« Reply #3 on: June 27, 2017, 01:41:15 PM »
When the bottom is done, you could dome the pizza (use your peel to raise the pizza high in the oven so that the heat at the top of the oven cooks the top). I do it sometimes on my blackstone when it is not cooking even.

Offline PelletPizzaJoe

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Re: Traeger pellet grill with GMG attachment
« Reply #4 on: June 27, 2017, 03:25:18 PM »
One of the things I have done... is to cook the pizza for about half the total time, maybe a little more then half, then put it on a pizza screen and slide it back in, the screen keeps the crust off the stone and allows the top to keep cooking, this worked reasonably well....

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Offline PelletPizzaJoe

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Re: Traeger pellet grill with GMG attachment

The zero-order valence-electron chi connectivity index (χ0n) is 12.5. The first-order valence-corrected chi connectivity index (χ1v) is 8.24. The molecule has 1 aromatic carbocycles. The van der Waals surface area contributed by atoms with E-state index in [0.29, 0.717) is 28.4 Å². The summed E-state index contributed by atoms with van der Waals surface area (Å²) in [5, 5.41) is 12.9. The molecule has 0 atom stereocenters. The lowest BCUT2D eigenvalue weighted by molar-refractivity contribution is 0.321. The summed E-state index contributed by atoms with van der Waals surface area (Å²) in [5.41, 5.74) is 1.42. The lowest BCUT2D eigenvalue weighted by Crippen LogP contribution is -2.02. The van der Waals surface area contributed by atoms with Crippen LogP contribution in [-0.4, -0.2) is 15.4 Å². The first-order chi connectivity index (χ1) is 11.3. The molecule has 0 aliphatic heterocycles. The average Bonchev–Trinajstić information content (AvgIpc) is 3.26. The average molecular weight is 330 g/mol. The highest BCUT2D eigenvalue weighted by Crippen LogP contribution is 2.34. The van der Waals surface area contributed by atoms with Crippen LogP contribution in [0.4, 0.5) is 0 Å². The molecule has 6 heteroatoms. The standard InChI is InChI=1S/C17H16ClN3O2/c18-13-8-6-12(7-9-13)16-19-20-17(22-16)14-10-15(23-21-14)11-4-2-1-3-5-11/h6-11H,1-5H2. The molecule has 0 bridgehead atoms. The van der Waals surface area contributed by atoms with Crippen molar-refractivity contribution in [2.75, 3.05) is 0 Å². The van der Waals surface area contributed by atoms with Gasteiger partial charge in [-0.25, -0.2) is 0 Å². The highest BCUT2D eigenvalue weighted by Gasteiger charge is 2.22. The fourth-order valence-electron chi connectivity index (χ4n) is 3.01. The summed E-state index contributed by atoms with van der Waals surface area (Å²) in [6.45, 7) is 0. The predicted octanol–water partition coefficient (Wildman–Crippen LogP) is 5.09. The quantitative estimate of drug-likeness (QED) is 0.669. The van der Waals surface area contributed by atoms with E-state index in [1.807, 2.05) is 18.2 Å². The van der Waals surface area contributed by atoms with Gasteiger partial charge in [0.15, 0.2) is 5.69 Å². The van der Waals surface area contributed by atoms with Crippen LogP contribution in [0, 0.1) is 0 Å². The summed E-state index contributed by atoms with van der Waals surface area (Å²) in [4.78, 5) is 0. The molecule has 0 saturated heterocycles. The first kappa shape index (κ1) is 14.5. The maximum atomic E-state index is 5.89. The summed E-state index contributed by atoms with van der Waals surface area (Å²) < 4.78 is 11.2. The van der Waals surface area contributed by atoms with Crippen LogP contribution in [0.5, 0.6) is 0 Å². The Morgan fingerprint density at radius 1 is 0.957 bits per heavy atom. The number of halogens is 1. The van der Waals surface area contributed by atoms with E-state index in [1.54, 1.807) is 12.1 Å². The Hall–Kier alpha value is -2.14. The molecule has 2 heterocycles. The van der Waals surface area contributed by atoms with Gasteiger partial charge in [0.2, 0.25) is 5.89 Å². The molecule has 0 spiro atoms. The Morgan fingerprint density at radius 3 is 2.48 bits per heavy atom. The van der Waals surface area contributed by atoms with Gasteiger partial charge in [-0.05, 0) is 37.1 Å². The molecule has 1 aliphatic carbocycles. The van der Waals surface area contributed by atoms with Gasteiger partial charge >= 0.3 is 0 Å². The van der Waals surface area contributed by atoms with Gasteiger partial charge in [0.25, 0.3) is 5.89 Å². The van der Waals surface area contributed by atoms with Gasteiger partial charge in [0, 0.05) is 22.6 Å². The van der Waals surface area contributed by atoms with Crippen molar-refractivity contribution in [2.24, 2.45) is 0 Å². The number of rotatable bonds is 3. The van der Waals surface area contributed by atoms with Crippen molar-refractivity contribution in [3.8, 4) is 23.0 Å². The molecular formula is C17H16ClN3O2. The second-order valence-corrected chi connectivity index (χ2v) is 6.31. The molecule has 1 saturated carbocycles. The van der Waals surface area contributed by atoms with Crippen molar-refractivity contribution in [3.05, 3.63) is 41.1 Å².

« Reply #5 on: June 27, 2017, 03:31:56 PM »
However I've already started to modify this, by adding another stone in the top. This gives me some radiant heat from the upper stone.

I'm still tweaking the upper stone attachment scheme,  but early testing has me optimistic.

Offline 02ebz06

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Re: Traeger pellet grill with GMG attachment
« Reply #6 on: June 27, 2017, 03:35:13 PM »
Looks like a great mod Joe.

Offline PelletPizzaJoe

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Re: Traeger pellet grill with GMG attachment
« Reply #7 on: June 27, 2017, 08:06:27 PM »
850F , 2 minutes or so, this with my dual stone modification. Still a little hotter on the bottom. But this was a darn good pizza.

Offline Jackie Tran

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Re: Traeger pellet grill with GMG attachment
« Reply #8 on: June 27, 2017, 09:48:10 PM »
Very cool!  Thank you for posting this info. I may need a pellet grill sooner than later.   Any guesses if this will work in just about any pellet grill?  I could see myself getting a camp chef or firecraft grill

Offline PelletPizzaJoe

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Re: Traeger pellet grill with GMG attachment
« Reply #9 on: June 28, 2017, 07:40:39 AM »
It might work on the Camp Chef, I'll look into that a bit more...   It for sure will not work on the Firecraft Q450.